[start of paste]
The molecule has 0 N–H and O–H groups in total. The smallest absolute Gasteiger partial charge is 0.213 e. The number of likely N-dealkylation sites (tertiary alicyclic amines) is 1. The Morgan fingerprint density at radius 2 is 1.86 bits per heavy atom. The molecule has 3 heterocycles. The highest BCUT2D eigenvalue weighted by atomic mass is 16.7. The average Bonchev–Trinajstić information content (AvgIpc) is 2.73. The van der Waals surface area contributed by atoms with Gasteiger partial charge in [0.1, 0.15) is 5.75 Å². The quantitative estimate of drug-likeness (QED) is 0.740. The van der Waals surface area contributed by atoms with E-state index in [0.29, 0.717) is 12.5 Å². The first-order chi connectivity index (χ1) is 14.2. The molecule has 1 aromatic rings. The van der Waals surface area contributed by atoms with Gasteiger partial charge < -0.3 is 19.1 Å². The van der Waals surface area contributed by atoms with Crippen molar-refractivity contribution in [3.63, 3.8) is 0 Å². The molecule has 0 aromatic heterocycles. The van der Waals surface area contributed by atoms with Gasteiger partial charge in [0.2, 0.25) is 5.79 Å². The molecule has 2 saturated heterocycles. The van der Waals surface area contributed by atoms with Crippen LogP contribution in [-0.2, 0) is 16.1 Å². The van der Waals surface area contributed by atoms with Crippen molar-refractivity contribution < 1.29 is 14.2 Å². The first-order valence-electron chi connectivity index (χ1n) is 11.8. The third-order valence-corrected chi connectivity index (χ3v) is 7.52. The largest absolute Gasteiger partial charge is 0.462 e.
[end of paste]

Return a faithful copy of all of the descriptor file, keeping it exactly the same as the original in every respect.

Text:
The molecule has 0 N–H and O–H groups in total. The smallest absolute Gasteiger partial charge is 0.213 e. The number of likely N-dealkylation sites (tertiary alicyclic amines) is 1. The Morgan fingerprint density at radius 2 is 1.86 bits per heavy atom. The molecule has 3 heterocycles. The highest BCUT2D eigenvalue weighted by atomic mass is 16.7. The average Bonchev–Trinajstić information content (AvgIpc) is 2.73. The van der Waals surface area contributed by atoms with Gasteiger partial charge in [0.1, 0.15) is 5.75 Å². The quantitative estimate of drug-likeness (QED) is 0.740. The van der Waals surface area contributed by atoms with E-state index in [0.29, 0.717) is 12.5 Å². The first-order chi connectivity index (χ1) is 14.2. The molecule has 1 aromatic rings. The van der Waals surface area contributed by atoms with Gasteiger partial charge < -0.3 is 19.1 Å². The van der Waals surface area contributed by atoms with Crippen molar-refractivity contribution in [3.63, 3.8) is 0 Å². The molecule has 0 aromatic heterocycles. The van der Waals surface area contributed by atoms with Gasteiger partial charge in [0.2, 0.25) is 5.79 Å². The molecule has 2 saturated heterocycles. The van der Waals surface area contributed by atoms with Crippen LogP contribution in [-0.2, 0) is 16.1 Å². The van der Waals surface area contributed by atoms with Crippen molar-refractivity contribution < 1.29 is 14.2 Å². The first-order valence-electron chi connectivity index (χ1n) is 11.8. The third-order valence-corrected chi connectivity index (χ3v) is 7.52. The largest absolute Gasteiger partial charge is 0.462 e.